As north Minneapolis residents continue to recover from the May 22 tornado, one man has become a primary information source for the community. It's all on a Facebook page he's set up that crosses the digital divide -- from online to paper form and word of mouth.
Many people still don't know the man behind the effort, but this week some neighborhood residents threw a party to honor his efforts.
"I hate anything to be under my name, because to me I just want it to be something for the community," said Peter Karre, the man behind the Facebook page.
Karre stands with his long dreds and sunglasses in a north Minneapolis parking lot, greeting people he didn't know last month. Jariland Spence hugs him like a son.
Spence is a pastor at the church next door. After the tornado, her daughter Jasmine kept Spence informed about what was going on.
"She was getting all this information off this Facebook page," said Spence. "Whenever I got needs from my neighborhood, I would call her and tell her what we need and she would post it on Facebook, and within minutes people got what they need."
Spence soon learned Karre was the man who had set up the Facebook page.
Karre, 30, doesn't even live in Minneapolis anymore. He moved from Minneapolis to New York last year. He was in his New York apartment on May 22 when his sister called to tell him a tornado was coming down her street. The phone went dead.
Karre, an information security specialist, went online to see what he could learn. He was anxious to do something, and the first thing that came to him was a Facebook page. He called it Minneapolis Tornado.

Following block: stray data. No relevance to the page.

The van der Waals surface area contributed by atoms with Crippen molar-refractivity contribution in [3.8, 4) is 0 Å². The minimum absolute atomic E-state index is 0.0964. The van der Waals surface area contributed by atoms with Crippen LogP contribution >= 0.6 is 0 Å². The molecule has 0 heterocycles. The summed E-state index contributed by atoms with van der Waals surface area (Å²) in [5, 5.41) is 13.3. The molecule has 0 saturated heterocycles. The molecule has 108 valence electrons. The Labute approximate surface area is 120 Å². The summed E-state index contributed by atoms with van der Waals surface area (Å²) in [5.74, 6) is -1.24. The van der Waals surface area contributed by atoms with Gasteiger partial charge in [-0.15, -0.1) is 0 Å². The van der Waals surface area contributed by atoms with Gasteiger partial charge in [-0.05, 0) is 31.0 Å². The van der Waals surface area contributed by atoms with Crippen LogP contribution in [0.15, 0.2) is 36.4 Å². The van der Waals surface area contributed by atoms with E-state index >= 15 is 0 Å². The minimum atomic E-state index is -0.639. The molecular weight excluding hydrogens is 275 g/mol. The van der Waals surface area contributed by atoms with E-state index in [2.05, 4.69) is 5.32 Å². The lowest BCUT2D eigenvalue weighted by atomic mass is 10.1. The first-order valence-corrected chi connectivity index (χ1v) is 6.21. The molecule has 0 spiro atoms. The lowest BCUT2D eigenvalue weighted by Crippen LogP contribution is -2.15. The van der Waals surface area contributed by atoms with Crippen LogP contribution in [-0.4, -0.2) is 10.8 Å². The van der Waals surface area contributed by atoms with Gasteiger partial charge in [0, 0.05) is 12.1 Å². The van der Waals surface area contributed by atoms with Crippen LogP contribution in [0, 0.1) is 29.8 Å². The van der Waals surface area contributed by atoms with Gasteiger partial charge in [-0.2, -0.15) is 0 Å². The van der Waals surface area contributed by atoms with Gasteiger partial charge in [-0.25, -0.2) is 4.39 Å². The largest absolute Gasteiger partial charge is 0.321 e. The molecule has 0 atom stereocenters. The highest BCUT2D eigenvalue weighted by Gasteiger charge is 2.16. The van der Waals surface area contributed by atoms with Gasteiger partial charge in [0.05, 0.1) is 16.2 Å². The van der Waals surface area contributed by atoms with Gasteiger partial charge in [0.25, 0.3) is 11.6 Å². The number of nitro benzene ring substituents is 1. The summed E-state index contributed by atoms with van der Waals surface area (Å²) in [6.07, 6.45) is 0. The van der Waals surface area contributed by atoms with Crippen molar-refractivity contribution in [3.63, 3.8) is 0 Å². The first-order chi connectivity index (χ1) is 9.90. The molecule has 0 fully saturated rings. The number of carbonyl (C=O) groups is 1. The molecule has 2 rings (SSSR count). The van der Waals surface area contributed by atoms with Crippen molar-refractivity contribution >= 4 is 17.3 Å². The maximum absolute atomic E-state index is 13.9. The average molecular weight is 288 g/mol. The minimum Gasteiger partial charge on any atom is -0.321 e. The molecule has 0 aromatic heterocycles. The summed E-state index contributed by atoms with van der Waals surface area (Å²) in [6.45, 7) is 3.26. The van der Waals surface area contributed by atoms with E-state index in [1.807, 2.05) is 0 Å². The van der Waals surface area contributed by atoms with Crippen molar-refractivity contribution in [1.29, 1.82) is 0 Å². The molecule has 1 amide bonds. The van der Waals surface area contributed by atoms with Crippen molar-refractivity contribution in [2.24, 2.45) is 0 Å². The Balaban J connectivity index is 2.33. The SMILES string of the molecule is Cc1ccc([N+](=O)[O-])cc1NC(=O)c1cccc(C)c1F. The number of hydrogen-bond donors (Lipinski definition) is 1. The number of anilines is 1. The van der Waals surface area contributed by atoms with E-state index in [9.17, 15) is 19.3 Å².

"When I had the page, the whole point was to get more information on what exactly happened," he said.
The next day, Karre switched gears and started working on getting information out. He compiled it into a resource sheet and didn't sleep for days.
"I went according to priority: first thing shelter, next thing food, next thing medical, going on down the list," he said.
At the same time he began using the Facebook page to ask people to volunteer their help if they could.
But Karre still needed a way to get the resource sheet to the streets. He posted a message on the Facebook page, and Genesia Williams responded from Minneapolis. She made arrangements with a few printers to print off the resource lists to distribute to residents of the neighborhood.
That move was critical for a neighborhood with no other mode of communication except word of mouth. The resource sheet went everywhere, especially after the city started using it.
That drove traffic to Karre's Facebook page -- hits went up exponentially and have now reached two million. When a telephone company wouldn't respond to his phone calls about disrupted service in north Minneapolis, Karre posted it on Facebook and the company called him within hours to tell him the problem was fixed.
Karre did all this work from New York, but knew he could do more on the ground. Karre flew to Minnesota two weeks ago and, using the Facebook page, quickly organized one of the most successful donation drives since the tornado.
He was careful throughout to be transparent; the Minneapolis police had questioned his identity and motives, and were satisfied with the answers. But Karre didn't want to give anyone cause to doubt.
"There's always the one or two people who always kept trying to hint, 'Who are you? What are your intentions?'" he said. "I was like, let me not give anyone food or fuel to try and start controversy."
Karre plans to continue work on the north Minneapolis Facebook page; he says once he takes up a cause he feels responsible and gets attached.
But the thank you party was a goodbye of sorts, too -- Karre's now back in New York, looking for new consulting jobs and a way to pay his rent.